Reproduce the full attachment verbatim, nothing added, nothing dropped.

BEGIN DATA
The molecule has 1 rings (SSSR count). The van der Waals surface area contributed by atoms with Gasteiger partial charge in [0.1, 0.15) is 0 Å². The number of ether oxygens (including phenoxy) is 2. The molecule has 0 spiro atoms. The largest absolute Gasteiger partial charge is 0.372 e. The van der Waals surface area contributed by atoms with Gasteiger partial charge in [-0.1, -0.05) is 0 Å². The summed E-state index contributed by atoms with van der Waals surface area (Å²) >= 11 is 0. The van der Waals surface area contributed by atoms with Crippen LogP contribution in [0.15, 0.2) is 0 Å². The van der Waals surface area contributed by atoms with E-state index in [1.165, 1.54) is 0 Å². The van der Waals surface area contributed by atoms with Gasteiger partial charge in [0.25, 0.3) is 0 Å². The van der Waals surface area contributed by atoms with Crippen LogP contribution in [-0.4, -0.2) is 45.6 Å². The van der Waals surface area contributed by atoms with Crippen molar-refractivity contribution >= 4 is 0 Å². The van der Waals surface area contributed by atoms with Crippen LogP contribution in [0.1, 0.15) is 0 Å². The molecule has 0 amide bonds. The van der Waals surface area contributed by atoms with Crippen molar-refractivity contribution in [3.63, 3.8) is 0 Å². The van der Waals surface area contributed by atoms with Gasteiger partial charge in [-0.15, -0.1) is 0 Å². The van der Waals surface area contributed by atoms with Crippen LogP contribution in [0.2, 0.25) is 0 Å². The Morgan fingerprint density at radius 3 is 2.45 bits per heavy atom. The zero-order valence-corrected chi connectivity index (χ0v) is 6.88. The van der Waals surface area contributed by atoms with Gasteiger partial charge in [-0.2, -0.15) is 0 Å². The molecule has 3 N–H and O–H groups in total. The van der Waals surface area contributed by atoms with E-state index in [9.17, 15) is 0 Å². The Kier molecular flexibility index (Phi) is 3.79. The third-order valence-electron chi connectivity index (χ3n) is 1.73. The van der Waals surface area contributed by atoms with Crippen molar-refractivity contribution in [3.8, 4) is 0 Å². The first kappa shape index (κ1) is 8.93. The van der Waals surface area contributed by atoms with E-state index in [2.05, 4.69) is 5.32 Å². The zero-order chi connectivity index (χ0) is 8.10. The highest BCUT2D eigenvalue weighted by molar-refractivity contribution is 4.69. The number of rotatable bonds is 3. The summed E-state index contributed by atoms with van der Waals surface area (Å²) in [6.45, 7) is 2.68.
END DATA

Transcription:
The molecule has 1 rings (SSSR count). The van der Waals surface area contributed by atoms with Gasteiger partial charge in [0.1, 0.15) is 0 Å². The number of ether oxygens (including phenoxy) is 2. The molecule has 0 spiro atoms. The largest absolute Gasteiger partial charge is 0.372 e. The van der Waals surface area contributed by atoms with Gasteiger partial charge in [-0.1, -0.05) is 0 Å². The summed E-state index contributed by atoms with van der Waals surface area (Å²) >= 11 is 0. The van der Waals surface area contributed by atoms with Crippen LogP contribution in [0.15, 0.2) is 0 Å². The van der Waals surface area contributed by atoms with E-state index in [1.165, 1.54) is 0 Å². The van der Waals surface area contributed by atoms with Gasteiger partial charge in [0.25, 0.3) is 0 Å². The van der Waals surface area contributed by atoms with Crippen LogP contribution in [-0.4, -0.2) is 45.6 Å². The van der Waals surface area contributed by atoms with Crippen molar-refractivity contribution >= 4 is 0 Å². The van der Waals surface area contributed by atoms with Crippen LogP contribution in [0.1, 0.15) is 0 Å². The molecule has 0 amide bonds. The van der Waals surface area contributed by atoms with Crippen molar-refractivity contribution in [3.63, 3.8) is 0 Å². The van der Waals surface area contributed by atoms with Gasteiger partial charge in [-0.15, -0.1) is 0 Å². The van der Waals surface area contributed by atoms with Crippen LogP contribution in [0.2, 0.25) is 0 Å². The Morgan fingerprint density at radius 3 is 2.45 bits per heavy atom. The zero-order valence-corrected chi connectivity index (χ0v) is 6.88. The van der Waals surface area contributed by atoms with Gasteiger partial charge in [-0.2, -0.15) is 0 Å². The molecule has 3 N–H and O–H groups in total. The van der Waals surface area contributed by atoms with E-state index in [9.17, 15) is 0 Å². The Kier molecular flexibility index (Phi) is 3.79. The third-order valence-electron chi connectivity index (χ3n) is 1.73. The van der Waals surface area contributed by atoms with Crippen molar-refractivity contribution in [3.8, 4) is 0 Å². The first kappa shape index (κ1) is 8.93. The van der Waals surface area contributed by atoms with E-state index in [2.05, 4.69) is 5.32 Å². The zero-order chi connectivity index (χ0) is 8.10. The highest BCUT2D eigenvalue weighted by molar-refractivity contribution is 4.69. The number of rotatable bonds is 3. The summed E-state index contributed by atoms with van der Waals surface area (Å²) in [6.45, 7) is 2.68.